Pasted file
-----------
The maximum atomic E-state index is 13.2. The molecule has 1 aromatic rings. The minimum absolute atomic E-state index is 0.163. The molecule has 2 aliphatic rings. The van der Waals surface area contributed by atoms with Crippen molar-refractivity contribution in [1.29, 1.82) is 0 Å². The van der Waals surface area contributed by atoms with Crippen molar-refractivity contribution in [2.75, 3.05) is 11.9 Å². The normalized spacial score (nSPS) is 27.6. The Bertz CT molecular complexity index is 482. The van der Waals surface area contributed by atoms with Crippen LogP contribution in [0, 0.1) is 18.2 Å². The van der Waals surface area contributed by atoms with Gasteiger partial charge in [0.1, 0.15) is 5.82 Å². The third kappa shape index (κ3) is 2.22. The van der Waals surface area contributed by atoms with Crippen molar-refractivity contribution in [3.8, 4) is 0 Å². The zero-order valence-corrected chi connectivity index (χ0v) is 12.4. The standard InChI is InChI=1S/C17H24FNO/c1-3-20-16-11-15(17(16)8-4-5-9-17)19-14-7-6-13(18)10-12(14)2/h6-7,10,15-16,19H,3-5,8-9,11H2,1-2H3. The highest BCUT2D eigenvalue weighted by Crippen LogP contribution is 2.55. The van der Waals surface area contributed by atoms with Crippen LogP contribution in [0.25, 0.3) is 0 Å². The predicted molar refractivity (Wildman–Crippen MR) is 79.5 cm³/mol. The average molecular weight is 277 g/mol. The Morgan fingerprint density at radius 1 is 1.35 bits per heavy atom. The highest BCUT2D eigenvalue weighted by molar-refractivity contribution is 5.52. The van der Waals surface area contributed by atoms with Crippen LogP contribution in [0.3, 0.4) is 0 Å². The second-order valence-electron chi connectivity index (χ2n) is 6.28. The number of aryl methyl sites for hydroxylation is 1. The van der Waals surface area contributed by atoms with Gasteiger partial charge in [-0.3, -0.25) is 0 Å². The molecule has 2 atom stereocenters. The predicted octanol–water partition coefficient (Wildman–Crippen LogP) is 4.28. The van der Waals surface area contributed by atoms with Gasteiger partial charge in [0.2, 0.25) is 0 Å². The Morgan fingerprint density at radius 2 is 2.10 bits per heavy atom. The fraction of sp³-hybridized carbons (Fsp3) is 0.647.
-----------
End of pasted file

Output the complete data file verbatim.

The maximum atomic E-state index is 13.2. The molecule has 1 aromatic rings. The minimum absolute atomic E-state index is 0.163. The molecule has 2 aliphatic rings. The van der Waals surface area contributed by atoms with Crippen molar-refractivity contribution in [1.29, 1.82) is 0 Å². The van der Waals surface area contributed by atoms with Crippen molar-refractivity contribution in [2.75, 3.05) is 11.9 Å². The normalized spacial score (nSPS) is 27.6. The Bertz CT molecular complexity index is 482. The van der Waals surface area contributed by atoms with Crippen LogP contribution in [0, 0.1) is 18.2 Å². The van der Waals surface area contributed by atoms with Gasteiger partial charge in [0.1, 0.15) is 5.82 Å². The third kappa shape index (κ3) is 2.22. The van der Waals surface area contributed by atoms with Crippen molar-refractivity contribution in [3.8, 4) is 0 Å². The zero-order valence-corrected chi connectivity index (χ0v) is 12.4. The standard InChI is InChI=1S/C17H24FNO/c1-3-20-16-11-15(17(16)8-4-5-9-17)19-14-7-6-13(18)10-12(14)2/h6-7,10,15-16,19H,3-5,8-9,11H2,1-2H3. The highest BCUT2D eigenvalue weighted by Crippen LogP contribution is 2.55. The van der Waals surface area contributed by atoms with Crippen LogP contribution in [0.25, 0.3) is 0 Å². The predicted molar refractivity (Wildman–Crippen MR) is 79.5 cm³/mol. The average molecular weight is 277 g/mol. The Morgan fingerprint density at radius 1 is 1.35 bits per heavy atom. The highest BCUT2D eigenvalue weighted by molar-refractivity contribution is 5.52. The van der Waals surface area contributed by atoms with Crippen LogP contribution in [0.3, 0.4) is 0 Å². The second-order valence-electron chi connectivity index (χ2n) is 6.28. The number of aryl methyl sites for hydroxylation is 1. The van der Waals surface area contributed by atoms with Gasteiger partial charge in [-0.3, -0.25) is 0 Å². The molecule has 2 atom stereocenters. The predicted octanol–water partition coefficient (Wildman–Crippen LogP) is 4.28. The van der Waals surface area contributed by atoms with Gasteiger partial charge in [0.2, 0.25) is 0 Å². The Morgan fingerprint density at radius 2 is 2.10 bits per heavy atom. The fraction of sp³-hybridized carbons (Fsp3) is 0.647.